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Education is a human right–but it’s getting deprioritized in an age of crises

September 21, 2022, 11:40 AM UTC
Multiple crises have undermined global efforts to improve children's access to education.
Yousuf Khan—Anadolu Agency/Getty Images

The world is at a pivotal moment. Over the last few years, instability has emerged on a global scale. As a result, ensuring we meet the basic needs of children, such as access to food, water, shelter, safety, and security, has rightfully been on the global agenda. With children’s needs often competing for attention and resources, we must remember that education provides a huge force of stability for both children and society. 

While literacy and numeracy are incredibly important, education teaches far more than ABCs and 123s. Learning is an important mechanism for developing problem-solving skills, building resilience, growing confidence, and improving the ability to communicate with others. These are pivotal skills that children will need to address the challenges and opportunities of the world we live in. Beyond the direct benefits of education, schools are often a place of stability and peace, particularly for crisis-affected children, and can provide a way to address basic needs like food insecurity.

However, the gap between what education systems could be and the reality of what they are is immense. A report from the World Bank and UNESCO earlier this year found that the COVID-19 pandemic has worsened already existing gaps in education investment. The World Economic Forum has predicted that at least 263 million children and youth are out of school. Even before the pandemic, the world already faced a learning crisis–57% of children in low- and middle-income countries could not read and understand a simple text by the age of 10. That figure is now a staggering 70%.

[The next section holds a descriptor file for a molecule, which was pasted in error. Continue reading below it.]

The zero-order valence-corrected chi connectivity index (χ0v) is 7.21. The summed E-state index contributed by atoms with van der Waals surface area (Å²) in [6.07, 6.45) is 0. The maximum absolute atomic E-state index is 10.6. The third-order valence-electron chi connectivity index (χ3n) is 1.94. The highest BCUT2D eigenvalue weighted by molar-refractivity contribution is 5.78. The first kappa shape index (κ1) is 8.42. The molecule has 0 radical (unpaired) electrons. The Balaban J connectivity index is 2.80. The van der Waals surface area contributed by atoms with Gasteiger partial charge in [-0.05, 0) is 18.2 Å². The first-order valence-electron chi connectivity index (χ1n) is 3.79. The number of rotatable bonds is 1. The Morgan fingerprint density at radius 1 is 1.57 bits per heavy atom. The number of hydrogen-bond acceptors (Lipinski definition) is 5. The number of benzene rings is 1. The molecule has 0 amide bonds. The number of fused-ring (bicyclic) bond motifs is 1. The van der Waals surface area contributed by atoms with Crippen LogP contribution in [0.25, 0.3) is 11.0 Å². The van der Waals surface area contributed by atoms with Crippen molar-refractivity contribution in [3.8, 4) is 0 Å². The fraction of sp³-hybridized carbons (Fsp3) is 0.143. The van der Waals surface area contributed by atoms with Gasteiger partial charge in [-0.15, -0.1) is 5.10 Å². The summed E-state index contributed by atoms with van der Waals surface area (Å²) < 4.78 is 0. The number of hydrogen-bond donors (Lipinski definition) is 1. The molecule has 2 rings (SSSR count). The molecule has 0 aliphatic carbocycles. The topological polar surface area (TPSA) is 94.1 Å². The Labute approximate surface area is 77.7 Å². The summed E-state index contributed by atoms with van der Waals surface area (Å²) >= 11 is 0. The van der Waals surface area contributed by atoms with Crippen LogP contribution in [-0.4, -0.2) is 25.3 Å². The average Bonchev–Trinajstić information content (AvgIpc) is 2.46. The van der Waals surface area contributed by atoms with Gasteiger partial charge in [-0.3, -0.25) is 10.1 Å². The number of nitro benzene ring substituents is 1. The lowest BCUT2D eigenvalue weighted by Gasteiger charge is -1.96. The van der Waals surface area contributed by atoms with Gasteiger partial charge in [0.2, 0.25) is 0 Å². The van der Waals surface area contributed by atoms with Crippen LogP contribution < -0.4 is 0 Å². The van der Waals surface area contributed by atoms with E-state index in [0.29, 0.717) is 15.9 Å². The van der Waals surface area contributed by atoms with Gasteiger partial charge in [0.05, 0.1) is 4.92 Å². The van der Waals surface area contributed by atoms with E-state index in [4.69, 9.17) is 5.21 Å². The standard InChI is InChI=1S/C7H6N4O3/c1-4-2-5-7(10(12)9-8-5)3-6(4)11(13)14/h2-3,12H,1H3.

These sobering statistics show we’re letting children down. What we’ve been doing is simply not good enough.  

The Transforming Education Summit, which came to a close this week, marked an opportunity, for education leaders and policymakers to commit to transforming global learning systems.

It wasn’t another moment to talk shop, but instead a chance for real action for children.   

As UN Secretary-General António Guterres said at the opening of the summit, we will not end the education crisis by doing more of the same. The only way to truly transform education is to mobilize a global movement. 

Change won’t happen overnight–and the summit was only the beginning. As Rebecca Winthrop wrote in a recent paper for The Brookings Institution, the education sector needs to be united in our approach if we are to successfully implement real systemic change. The LEGO Foundation is urging the global education community to work collaboratively in the face of crises to safeguard children’s learning by:  

  • Ensuring those closest to the issues can determine what transformation looks like. It is critical that we work to decolonize the mechanisms that have historically taken the decision-making away from those who matter most.
  • Ensuring learning systems are inclusive of all children. Regardless of gender, ability, location, or privilege.
  • Promoting strong collaboration between sectors to ensure good health, adequate nutrition, safety, and security.
  • Involving parents, families, childcare, healthcare providers, and social services in education systems to surround every child with the highest-quality opportunities for joyful, meaningful, lifelong learning and responsive caregiving.  
  • Recognizing our collective responsibility to invest in children and put education financing back on the global agenda.  

Most importantly, let’s make sure we listen to what children want and need from their learning. As the world rebuilds from a period of instability, leaders must remember who we are rebuilding for.  

The opinions expressed in commentary pieces are solely the views of their authors and do not reflect the opinions and beliefs of Fortune.

Anne-Birgitte Albrectsen is the CEO of the LEGO Foundation.

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